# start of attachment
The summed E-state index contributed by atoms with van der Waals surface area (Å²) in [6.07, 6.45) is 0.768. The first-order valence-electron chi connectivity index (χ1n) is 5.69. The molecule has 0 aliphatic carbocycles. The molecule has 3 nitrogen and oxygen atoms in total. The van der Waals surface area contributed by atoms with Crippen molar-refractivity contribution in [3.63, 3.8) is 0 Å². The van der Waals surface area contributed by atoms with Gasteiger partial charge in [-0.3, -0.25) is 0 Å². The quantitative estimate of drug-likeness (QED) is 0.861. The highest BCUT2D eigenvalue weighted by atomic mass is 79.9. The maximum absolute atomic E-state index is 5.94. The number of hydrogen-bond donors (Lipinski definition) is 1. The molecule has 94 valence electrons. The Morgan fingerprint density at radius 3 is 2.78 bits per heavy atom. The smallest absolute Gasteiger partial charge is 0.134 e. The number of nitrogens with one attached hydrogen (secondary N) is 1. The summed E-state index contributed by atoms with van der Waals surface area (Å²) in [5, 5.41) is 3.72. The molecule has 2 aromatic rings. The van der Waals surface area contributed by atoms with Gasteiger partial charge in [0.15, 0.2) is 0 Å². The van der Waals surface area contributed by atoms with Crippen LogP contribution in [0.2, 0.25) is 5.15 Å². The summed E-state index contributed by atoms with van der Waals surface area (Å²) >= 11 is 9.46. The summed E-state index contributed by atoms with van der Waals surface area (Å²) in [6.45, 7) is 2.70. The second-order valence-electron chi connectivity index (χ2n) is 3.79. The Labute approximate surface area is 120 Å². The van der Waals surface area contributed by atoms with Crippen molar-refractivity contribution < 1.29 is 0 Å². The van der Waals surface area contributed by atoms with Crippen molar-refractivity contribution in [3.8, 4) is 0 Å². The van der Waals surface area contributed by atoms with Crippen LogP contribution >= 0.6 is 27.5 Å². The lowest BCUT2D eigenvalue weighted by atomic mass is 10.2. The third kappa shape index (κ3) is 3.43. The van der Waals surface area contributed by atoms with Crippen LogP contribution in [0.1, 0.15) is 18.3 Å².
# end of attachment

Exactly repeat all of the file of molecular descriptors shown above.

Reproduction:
The summed E-state index contributed by atoms with van der Waals surface area (Å²) in [6.07, 6.45) is 0.768. The first-order valence-electron chi connectivity index (χ1n) is 5.69. The molecule has 0 aliphatic carbocycles. The molecule has 3 nitrogen and oxygen atoms in total. The van der Waals surface area contributed by atoms with Crippen molar-refractivity contribution in [3.63, 3.8) is 0 Å². The van der Waals surface area contributed by atoms with Gasteiger partial charge in [-0.3, -0.25) is 0 Å². The quantitative estimate of drug-likeness (QED) is 0.861. The highest BCUT2D eigenvalue weighted by atomic mass is 79.9. The maximum absolute atomic E-state index is 5.94. The number of hydrogen-bond donors (Lipinski definition) is 1. The molecule has 94 valence electrons. The Morgan fingerprint density at radius 3 is 2.78 bits per heavy atom. The smallest absolute Gasteiger partial charge is 0.134 e. The number of nitrogens with one attached hydrogen (secondary N) is 1. The summed E-state index contributed by atoms with van der Waals surface area (Å²) in [5, 5.41) is 3.72. The molecule has 2 aromatic rings. The van der Waals surface area contributed by atoms with Gasteiger partial charge in [0.15, 0.2) is 0 Å². The van der Waals surface area contributed by atoms with Crippen LogP contribution in [0.2, 0.25) is 5.15 Å². The summed E-state index contributed by atoms with van der Waals surface area (Å²) >= 11 is 9.46. The summed E-state index contributed by atoms with van der Waals surface area (Å²) in [6.45, 7) is 2.70. The second-order valence-electron chi connectivity index (χ2n) is 3.79. The Labute approximate surface area is 120 Å². The van der Waals surface area contributed by atoms with Crippen molar-refractivity contribution < 1.29 is 0 Å². The van der Waals surface area contributed by atoms with Crippen molar-refractivity contribution in [3.8, 4) is 0 Å². The van der Waals surface area contributed by atoms with Crippen LogP contribution >= 0.6 is 27.5 Å². The lowest BCUT2D eigenvalue weighted by atomic mass is 10.2. The third kappa shape index (κ3) is 3.43. The van der Waals surface area contributed by atoms with Crippen LogP contribution in [0.1, 0.15) is 18.3 Å².